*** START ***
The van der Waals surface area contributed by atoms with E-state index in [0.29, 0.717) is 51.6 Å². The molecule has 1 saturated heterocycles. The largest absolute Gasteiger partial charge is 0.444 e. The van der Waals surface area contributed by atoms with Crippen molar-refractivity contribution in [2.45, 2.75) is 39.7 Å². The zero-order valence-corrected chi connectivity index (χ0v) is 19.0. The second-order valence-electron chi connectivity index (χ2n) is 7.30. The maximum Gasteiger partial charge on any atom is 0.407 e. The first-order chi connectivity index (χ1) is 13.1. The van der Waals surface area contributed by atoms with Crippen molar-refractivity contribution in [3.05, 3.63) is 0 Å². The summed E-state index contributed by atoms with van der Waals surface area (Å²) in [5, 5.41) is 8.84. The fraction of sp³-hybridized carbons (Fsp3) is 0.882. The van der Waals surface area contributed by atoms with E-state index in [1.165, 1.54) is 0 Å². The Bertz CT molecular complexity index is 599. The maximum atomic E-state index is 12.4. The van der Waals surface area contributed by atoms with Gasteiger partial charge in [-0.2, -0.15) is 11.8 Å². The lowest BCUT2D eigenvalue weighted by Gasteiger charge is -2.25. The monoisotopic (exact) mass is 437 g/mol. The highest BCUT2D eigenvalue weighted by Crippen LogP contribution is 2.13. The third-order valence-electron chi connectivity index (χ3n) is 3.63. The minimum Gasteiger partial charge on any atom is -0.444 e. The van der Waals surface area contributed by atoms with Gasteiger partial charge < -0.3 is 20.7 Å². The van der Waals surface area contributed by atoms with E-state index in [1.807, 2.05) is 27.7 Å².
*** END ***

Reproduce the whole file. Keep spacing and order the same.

The van der Waals surface area contributed by atoms with E-state index in [0.29, 0.717) is 51.6 Å². The molecule has 1 saturated heterocycles. The largest absolute Gasteiger partial charge is 0.444 e. The van der Waals surface area contributed by atoms with Crippen molar-refractivity contribution in [2.45, 2.75) is 39.7 Å². The zero-order valence-corrected chi connectivity index (χ0v) is 19.0. The second-order valence-electron chi connectivity index (χ2n) is 7.30. The maximum Gasteiger partial charge on any atom is 0.407 e. The first-order chi connectivity index (χ1) is 13.1. The van der Waals surface area contributed by atoms with Crippen molar-refractivity contribution in [3.05, 3.63) is 0 Å². The summed E-state index contributed by atoms with van der Waals surface area (Å²) in [5, 5.41) is 8.84. The fraction of sp³-hybridized carbons (Fsp3) is 0.882. The van der Waals surface area contributed by atoms with E-state index in [1.165, 1.54) is 0 Å². The Bertz CT molecular complexity index is 599. The maximum atomic E-state index is 12.4. The van der Waals surface area contributed by atoms with Gasteiger partial charge in [-0.2, -0.15) is 11.8 Å². The lowest BCUT2D eigenvalue weighted by Gasteiger charge is -2.25. The monoisotopic (exact) mass is 437 g/mol. The highest BCUT2D eigenvalue weighted by Crippen LogP contribution is 2.13. The third-order valence-electron chi connectivity index (χ3n) is 3.63. The minimum Gasteiger partial charge on any atom is -0.444 e. The van der Waals surface area contributed by atoms with Gasteiger partial charge < -0.3 is 20.7 Å². The van der Waals surface area contributed by atoms with E-state index in [1.807, 2.05) is 27.7 Å².